“Sunny” 99-word Stories

The Carrot Ranch May 16, 2022, prompt: In 99 words (no more, no less), write a story about when a newly released prisoner meets the disabled veteran who adopted the puppy the prisoner trained behind bars. The prompt is based on the short story Charli Mills wrote for Marsha Ingrao’s Story Chat. She asks us to rewrite her story in our words, 99, no more, no less. Go where the prompt leads!

Charli Mills says, “If you have an interest in learning in-depth analysis and how to use it for revision, I invite you to read the comments (including my teaching points for the process of revision). For the purpose of this week’s challenge, you can read the short story “As Far as a Prisoner Can Go.” Your task is to tell the same story but differently. That may sound ambiguous, but it’s what we writers do. All the stories have already been told. Not all the storytellers have yet told them in their own style, voice, genre, tone, or perspective. Take all the liberties you want! Improve it. Wreck it. SciFi it. Romance it. Darken it. Tickle it. Make the story your own.”

“Sergeant Jan Mathers? It’s good to meet you.”

“Same here.”

I reached out with my one good arm and shook his hand. For a newly released inmate, John Tyler held himself confidently. Sunny, my support dog, whined at my side.

“It’s okay girl, you remember him, don’t you?”

Tyler locked eyes with the golden lab.

“After Iraq, I never thought I needed help, but I’d lost more than just an arm. I’m thankful you trained her. She saved my life.”

Tyler grinned. “She saved my life, too.”

“You start at the pound Monday, Tyler. Don’t be late.”

“Yes ma’am.”

If you’re interested in the getting feedback on your writing, I’d like to suggest following Marsha Ingrao’s blog: Story Chat HERE.

Write On!

25 thoughts on ““Sunny” 99-word Stories

  1. Wow, so much to say here. I’ll try not to write a post! The story is great. 99-word stories are basically summaries to be expanded on or not later – at least in my mind. I like how they get me focused on what is important so I can leave out the rambling stuff. Even so one of my readers pointed out that some of my 99 words were superfluous. LOL.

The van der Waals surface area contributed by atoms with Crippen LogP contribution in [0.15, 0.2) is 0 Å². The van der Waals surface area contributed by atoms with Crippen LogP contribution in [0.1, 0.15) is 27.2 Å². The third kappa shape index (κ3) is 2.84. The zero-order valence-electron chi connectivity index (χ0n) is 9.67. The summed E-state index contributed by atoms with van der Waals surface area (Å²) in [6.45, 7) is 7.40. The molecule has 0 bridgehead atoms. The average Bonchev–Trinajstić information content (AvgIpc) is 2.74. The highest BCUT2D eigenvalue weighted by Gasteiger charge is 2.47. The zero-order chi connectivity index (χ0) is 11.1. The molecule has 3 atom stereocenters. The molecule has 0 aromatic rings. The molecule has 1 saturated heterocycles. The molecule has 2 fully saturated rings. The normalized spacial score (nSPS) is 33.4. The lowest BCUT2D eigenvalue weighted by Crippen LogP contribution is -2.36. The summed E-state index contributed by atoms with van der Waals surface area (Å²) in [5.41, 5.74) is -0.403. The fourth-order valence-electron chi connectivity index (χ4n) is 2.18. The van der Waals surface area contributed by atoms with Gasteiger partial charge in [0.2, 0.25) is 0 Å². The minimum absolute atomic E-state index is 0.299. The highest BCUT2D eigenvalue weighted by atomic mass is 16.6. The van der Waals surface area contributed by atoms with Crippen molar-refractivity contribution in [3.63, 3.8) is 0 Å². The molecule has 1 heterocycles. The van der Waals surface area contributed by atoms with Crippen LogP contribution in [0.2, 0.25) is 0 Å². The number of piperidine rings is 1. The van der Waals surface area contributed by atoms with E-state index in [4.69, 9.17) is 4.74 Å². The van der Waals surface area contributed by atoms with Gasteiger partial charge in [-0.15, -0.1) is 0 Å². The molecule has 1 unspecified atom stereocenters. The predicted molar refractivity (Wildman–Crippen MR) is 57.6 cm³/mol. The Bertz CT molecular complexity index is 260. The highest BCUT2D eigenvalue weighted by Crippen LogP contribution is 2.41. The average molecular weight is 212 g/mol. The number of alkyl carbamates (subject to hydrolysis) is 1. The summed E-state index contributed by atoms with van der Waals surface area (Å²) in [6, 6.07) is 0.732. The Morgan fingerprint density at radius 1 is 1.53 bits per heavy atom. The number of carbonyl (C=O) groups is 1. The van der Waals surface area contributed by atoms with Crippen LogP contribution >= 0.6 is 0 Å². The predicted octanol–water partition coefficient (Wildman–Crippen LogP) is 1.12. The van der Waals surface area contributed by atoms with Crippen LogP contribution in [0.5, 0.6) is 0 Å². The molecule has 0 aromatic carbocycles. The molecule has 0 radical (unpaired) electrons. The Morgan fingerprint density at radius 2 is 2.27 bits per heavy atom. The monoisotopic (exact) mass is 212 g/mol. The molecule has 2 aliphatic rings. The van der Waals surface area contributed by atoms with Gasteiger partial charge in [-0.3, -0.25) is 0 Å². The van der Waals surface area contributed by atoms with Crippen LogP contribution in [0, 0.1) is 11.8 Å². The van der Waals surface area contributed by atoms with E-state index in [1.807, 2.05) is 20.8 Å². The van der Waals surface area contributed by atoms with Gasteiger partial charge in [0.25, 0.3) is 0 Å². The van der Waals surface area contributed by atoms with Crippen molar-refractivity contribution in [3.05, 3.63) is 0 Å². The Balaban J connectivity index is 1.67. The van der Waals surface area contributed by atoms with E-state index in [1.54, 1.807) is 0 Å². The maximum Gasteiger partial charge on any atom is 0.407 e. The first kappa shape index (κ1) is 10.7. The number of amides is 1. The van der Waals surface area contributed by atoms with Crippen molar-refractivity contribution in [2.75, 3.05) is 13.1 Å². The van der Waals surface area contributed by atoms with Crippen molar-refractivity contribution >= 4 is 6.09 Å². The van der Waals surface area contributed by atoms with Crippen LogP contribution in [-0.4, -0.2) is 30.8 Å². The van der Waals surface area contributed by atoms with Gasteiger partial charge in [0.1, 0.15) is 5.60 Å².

What you did bringing in a woman vet really worked for me. Your story was different in that the prisoner didn’t spend all his money on travel. You skipped over all the issues that brought up reader questions in Charli’s and went right to the heart. This prisoner needed a job and to have someone to believe in him. The dog was still the catalyst in the story, but it had a very different feel to it than Charli’s story.

    I love your idea of Poetry Chat is such an exciting idea and you bring up an important topic – criticism. Charli is an expert at handling it, but I think most of us are not as far advanced in our writing to be able to chat about criticism.

    When people submit their stories to me, I read them and give them ideas, if I feel there is a need to do so. Generally I have a conversation about any questions I have and the author either defends their writing, or makes changes. I also hold the power of rejection and have only rejected one story on the basis of genre (I don’t publish erotica). Then we put the story out to the public.

    As you can tell the comments stray into all different areas, but an underlying theme usually emerges – like mental health, bullying, or other important issues that might not have been transparent to the author. I am uncomfortable with comments that are actually critical even about grammar, tightening up writing, showing rather than writing, clarifying, but those are things that new writers need to know. I try not to take responsibility for what is said during Story Chat other than to created rules and guidelines and guide with my comments to the chatters.

    I think a Poetry Chat would be very helpful, and to start, you already have a base of poets that love to write and write good poetry. The discussions would be great opportunities to teach the art. You also might choose a poem per month that YOU have already published in your books as teaching opportunities.

    Another possibility for you is to partner with someone – possibly another poet you trust who can summarize the comments and create the CHAT part of the post – the follow-up. The reason for this is that, at least for me, Story Chat gets very time intensive. I took two months off at the end of the first year and one of my amazing authors hosted the program for me. I still commented, but I didn’t have to recruit authors or write the summary.

    Sorry to go on and on, Colleen, but I think you have an idea worth pursuing. Let me know if I can help in any way.


    1. Marsha, you always have such great ideas. I would have to think long and hard on sponsoring a poetry critique group. Perhaps, I could have a few folks who would read a piece of poetry and then give their thoughts on how to improve the piece. I love what you’ve done with story chat. It is going to be a place where we can get ideas. Thanks for your thoughts on my story. I was afraid it was too close to Charli’s version of the story. I left out the money bit, although I thought it played a valuable part in her story. The idea of getting as far away as possible from where you came from is something I totally understand. That added dimension to the character in my mind. I’ll try to stop by more often. I always learn something of value on your blog. Thanks for your ideas. You’re a wealth of information. ❤


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